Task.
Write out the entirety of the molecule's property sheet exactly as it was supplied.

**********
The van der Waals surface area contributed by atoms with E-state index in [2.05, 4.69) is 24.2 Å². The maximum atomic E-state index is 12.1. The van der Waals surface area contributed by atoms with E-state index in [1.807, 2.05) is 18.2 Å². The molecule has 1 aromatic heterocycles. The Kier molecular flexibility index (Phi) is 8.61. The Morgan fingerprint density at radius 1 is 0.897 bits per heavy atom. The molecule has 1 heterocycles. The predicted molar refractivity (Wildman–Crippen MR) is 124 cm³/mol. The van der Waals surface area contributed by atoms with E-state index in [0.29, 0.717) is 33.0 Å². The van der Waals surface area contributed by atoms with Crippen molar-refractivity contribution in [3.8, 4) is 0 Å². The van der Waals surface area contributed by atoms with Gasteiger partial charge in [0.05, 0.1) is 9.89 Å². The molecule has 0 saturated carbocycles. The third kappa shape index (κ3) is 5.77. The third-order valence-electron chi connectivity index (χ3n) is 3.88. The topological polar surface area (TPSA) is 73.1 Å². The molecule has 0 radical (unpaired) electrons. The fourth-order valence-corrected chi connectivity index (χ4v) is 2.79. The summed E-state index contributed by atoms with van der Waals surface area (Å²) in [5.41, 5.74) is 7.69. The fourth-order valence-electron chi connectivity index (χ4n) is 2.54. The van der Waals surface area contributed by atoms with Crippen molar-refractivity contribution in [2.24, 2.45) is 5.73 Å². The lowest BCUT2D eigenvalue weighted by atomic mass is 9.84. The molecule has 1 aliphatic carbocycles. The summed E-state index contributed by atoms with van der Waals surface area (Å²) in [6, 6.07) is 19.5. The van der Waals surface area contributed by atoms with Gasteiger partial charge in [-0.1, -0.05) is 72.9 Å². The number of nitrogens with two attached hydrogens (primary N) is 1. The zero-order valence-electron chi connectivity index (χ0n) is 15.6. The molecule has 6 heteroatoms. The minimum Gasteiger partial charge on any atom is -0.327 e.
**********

The van der Waals surface area contributed by atoms with E-state index in [2.05, 4.69) is 24.2 Å². The maximum atomic E-state index is 12.1. The van der Waals surface area contributed by atoms with E-state index in [1.807, 2.05) is 18.2 Å². The molecule has 1 aromatic heterocycles. The Kier molecular flexibility index (Phi) is 8.61. The Morgan fingerprint density at radius 1 is 0.897 bits per heavy atom. The molecule has 1 heterocycles. The predicted molar refractivity (Wildman–Crippen MR) is 124 cm³/mol. The van der Waals surface area contributed by atoms with E-state index in [0.29, 0.717) is 33.0 Å². The van der Waals surface area contributed by atoms with Crippen molar-refractivity contribution in [3.8, 4) is 0 Å². The van der Waals surface area contributed by atoms with Gasteiger partial charge in [0.05, 0.1) is 9.89 Å². The molecule has 0 saturated carbocycles. The third kappa shape index (κ3) is 5.77. The third-order valence-electron chi connectivity index (χ3n) is 3.88. The topological polar surface area (TPSA) is 73.1 Å². The molecule has 0 radical (unpaired) electrons. The fourth-order valence-corrected chi connectivity index (χ4v) is 2.79. The summed E-state index contributed by atoms with van der Waals surface area (Å²) in [5.41, 5.74) is 7.69. The fourth-order valence-electron chi connectivity index (χ4n) is 2.54. The van der Waals surface area contributed by atoms with Crippen molar-refractivity contribution in [2.24, 2.45) is 5.73 Å². The lowest BCUT2D eigenvalue weighted by atomic mass is 9.84. The molecule has 1 aliphatic carbocycles. The summed E-state index contributed by atoms with van der Waals surface area (Å²) in [6, 6.07) is 19.5. The van der Waals surface area contributed by atoms with Gasteiger partial charge in [-0.1, -0.05) is 72.9 Å². The number of nitrogens with two attached hydrogens (primary N) is 1. The zero-order valence-electron chi connectivity index (χ0n) is 15.6. The molecule has 6 heteroatoms. The minimum Gasteiger partial charge on any atom is -0.327 e.